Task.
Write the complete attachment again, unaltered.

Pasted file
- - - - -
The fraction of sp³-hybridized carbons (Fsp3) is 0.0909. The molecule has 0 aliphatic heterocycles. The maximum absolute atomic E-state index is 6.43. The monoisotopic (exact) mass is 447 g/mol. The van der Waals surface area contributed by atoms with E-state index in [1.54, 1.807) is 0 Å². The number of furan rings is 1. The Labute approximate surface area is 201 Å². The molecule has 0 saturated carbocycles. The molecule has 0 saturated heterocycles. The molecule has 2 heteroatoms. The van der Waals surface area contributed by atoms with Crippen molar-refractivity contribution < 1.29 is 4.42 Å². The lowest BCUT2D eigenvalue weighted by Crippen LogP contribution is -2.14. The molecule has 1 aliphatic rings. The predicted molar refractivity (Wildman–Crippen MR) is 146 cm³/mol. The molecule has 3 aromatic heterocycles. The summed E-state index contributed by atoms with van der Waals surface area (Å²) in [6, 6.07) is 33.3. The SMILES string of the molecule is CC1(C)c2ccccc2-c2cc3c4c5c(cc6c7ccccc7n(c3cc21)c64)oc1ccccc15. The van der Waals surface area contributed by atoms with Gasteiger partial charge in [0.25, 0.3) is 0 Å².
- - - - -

The fraction of sp³-hybridized carbons (Fsp3) is 0.0909. The molecule has 0 aliphatic heterocycles. The maximum absolute atomic E-state index is 6.43. The monoisotopic (exact) mass is 447 g/mol. The van der Waals surface area contributed by atoms with E-state index in [1.54, 1.807) is 0 Å². The number of furan rings is 1. The Labute approximate surface area is 201 Å². The molecule has 0 saturated carbocycles. The molecule has 0 saturated heterocycles. The molecule has 2 heteroatoms. The van der Waals surface area contributed by atoms with Crippen molar-refractivity contribution < 1.29 is 4.42 Å². The lowest BCUT2D eigenvalue weighted by Crippen LogP contribution is -2.14. The molecule has 1 aliphatic rings. The predicted molar refractivity (Wildman–Crippen MR) is 146 cm³/mol. The molecule has 3 aromatic heterocycles. The summed E-state index contributed by atoms with van der Waals surface area (Å²) in [6, 6.07) is 33.3. The SMILES string of the molecule is CC1(C)c2ccccc2-c2cc3c4c5c(cc6c7ccccc7n(c3cc21)c64)oc1ccccc15. The van der Waals surface area contributed by atoms with Gasteiger partial charge in [0.25, 0.3) is 0 Å².